This one’s easy. You can apply to the award directly on the Terry Fox Humanitarian Program’s website. Simply register with the Terry Fox Humanitarian Program, and click on your Application Dashboard. There you will find your application number and a chart outlining all the necessary components.
When should I begin my application process?
Give yourself a bit of a buffer and begin your application a few weeks to a month in advance of the deadline: February 1st.
For a few reasons.
You’ll likely want to start your application process by submitting your reference requests. Your contacts are busy bees and may need some time to complete them. Plus, starting with the reference portion of the application will give you extra time in case of any complications or obstacles. Remember, your references should be people that can attest to your character, work ethic, and motives. Though we have no doubts that Mom and Dad would give you stellar references, your referees cannot be related to you.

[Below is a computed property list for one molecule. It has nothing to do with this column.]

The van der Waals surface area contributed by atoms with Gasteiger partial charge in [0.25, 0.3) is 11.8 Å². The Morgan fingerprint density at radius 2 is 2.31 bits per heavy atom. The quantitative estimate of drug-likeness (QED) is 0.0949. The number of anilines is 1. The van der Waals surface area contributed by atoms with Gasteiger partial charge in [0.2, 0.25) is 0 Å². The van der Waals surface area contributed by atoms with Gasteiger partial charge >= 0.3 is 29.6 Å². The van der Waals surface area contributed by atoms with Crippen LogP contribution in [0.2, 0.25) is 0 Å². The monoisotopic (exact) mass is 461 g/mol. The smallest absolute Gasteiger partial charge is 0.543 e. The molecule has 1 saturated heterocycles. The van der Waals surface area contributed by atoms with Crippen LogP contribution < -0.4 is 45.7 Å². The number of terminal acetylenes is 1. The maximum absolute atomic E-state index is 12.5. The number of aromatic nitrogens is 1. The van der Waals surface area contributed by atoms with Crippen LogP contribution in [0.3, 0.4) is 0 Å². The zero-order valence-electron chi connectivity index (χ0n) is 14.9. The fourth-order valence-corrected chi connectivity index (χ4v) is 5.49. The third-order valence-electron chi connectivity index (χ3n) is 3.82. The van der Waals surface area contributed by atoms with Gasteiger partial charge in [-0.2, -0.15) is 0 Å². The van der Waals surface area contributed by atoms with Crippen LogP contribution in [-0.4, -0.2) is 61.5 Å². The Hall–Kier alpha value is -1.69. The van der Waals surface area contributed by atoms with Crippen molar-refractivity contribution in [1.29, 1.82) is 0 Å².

After sending your requests, you’ll want to brainstorm and draft the ideas you’d like to showcase in your personal essay. Starting early will give you a bigger time margin to read your essay over, edit it, and get feedback from your peers or family members.
PRO TIP: reading your essay out loud to yourself and others (or reading your essay backward) will help you spot any mistakes and grammatical errors.
Though a time-crunch can be a serious motivator, try not to submit your application moments before the deadline. Writing a masterpiece essay and having your computer crash moments before the deadline would be a major buzz-kill. So, make sure you submit your application using a steady web browser and with enough time to spare in case there’s any digital emergencies.
NOTE: if you submit your application after the deadline of February 1st, the program will not hold onto it for the following year. In which case, you’ll need to resubmit when the application opens again in November.
Can I re-apply to the Award if I was unsuccessful in my first attempt?
Applying again is no biggie.
You can submit another application if you lucked out the first time around. However, you must update your previous application with new content addressing some of your accomplishments or highlights since your last submission.